Large data sets related to skilled nursing over long periods of time are vital to government entities at this point in the pandemic — the same data can also inform an industry changed by the patient-driven payment model (PDPM), in terms of what therapies are working for residents.
Jason Menges, vice president of national accounts at cloud-based healthcare software company PointClickCare, said software like its Lighthouse platform offers government entities insight into different therapies used along with the possibility of catching trends in infection control and prevention.
Menges sees the skilled nursing industry as “fertile ground” for research involving large data sets, given the industry’s documentation practices stemming from highly-regulated requirements. Other aging services industries like assisted living are still working toward getting everything automated and digitized, Menges added.
PointClickCare last week announced it has partnered with the U.S. Centers for Disease Control and Prevention (CDC) to provide “key insights” into the pandemic’s effect on long-term care facilities.
“Fortunately for us, we have the scale to be able to do this in a way that is scientifically meaningful, right, because we’re at 70% market share [in the skilled nursing arena],” said Menges. “At this point in time, that’s something that’s very unique and the CDC saw that.”
The CDC will use Lighthouse de-identified patient data from residents in long-term care and post-acute care centers including disease patterns, disease progression and health outcomes.
The partnership fits in with the Biden administration’s $500 million federal funding initiative for infection control “strike teams,” designed to help nursing homes with “known or suspected COVID-19 outbreaks,” according to a September statement issued by the CDC.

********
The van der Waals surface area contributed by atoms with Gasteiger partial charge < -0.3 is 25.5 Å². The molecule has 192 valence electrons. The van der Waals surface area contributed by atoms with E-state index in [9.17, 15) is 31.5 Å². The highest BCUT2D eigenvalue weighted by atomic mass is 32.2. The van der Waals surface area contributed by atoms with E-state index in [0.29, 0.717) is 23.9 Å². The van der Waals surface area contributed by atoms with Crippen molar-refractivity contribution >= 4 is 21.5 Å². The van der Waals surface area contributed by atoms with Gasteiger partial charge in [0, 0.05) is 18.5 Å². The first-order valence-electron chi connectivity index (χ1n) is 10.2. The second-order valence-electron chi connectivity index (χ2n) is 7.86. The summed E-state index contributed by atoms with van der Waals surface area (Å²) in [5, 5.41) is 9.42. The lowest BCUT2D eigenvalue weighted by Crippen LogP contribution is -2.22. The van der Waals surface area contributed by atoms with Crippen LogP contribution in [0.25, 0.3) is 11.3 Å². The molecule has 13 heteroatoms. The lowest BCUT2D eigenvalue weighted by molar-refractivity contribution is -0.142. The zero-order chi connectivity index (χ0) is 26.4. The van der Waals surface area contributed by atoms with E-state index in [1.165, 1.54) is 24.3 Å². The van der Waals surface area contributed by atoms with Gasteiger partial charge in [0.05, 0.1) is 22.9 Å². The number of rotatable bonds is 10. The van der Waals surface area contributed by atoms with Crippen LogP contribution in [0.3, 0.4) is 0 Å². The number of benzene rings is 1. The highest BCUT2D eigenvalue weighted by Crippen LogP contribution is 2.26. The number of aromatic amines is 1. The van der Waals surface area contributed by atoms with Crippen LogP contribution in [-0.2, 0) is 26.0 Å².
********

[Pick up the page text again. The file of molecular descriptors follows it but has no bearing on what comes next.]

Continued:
“They’ll have a very substantial data set on each therapeutic area,” explained Menges. “Any disease area in particular, [the CDC will] be able to look at the efficacy of the treatments, and actually get true outcomes out of the data set.”
PointClickCare was actually providing the data to the CDC for free during more than six months of the pandemic, Menges said, adding that the CDC was one of PointClickCare’s “primary targets” for contracts to use Lighthouse data moving forward.
“One of the things that was most obvious was that we had an extremely large dataset with hundreds of thousands of patients, and we could provide that data to different government agencies,” said Menges. “They’re interested in continuing to keep the data set for research on COVID, but it also helped them realize that they literally have all the different therapeutic areas in the data set as well.”
Menges pointed to the longevity of the data, and the effort it takes to de-identify residents in the data, makes the platform appealing to the CDC as well.
“Residents reside in a facility for, you know, months or years, they have a very long record that really can help assess whether or not the therapeutic approach is working,” added Menges.
In order to have a data set that can be valuable to an entity like the CDC, it has to comply with rules to protect patient privacy and also be structured in a way that is conducive to streamlined research, Menges said.
“Some people think you can collect the data and just give it over, but it’s very complicated. It took us, you know, 24 months to build out and so fortunately we were turnkey at that point and could supply them a data set that could be analyzed and researched in a very quick fashion,” explained Menges.
CDC will be able to track clinical guidelines uptake, treatments and interventions through Lighthouse data.
Across all of its platforms, PointClickCare has access to two decades of patient data in long-term care and post-acute care; more than 21,000 providers and 1,300 hospitals use the company’s software.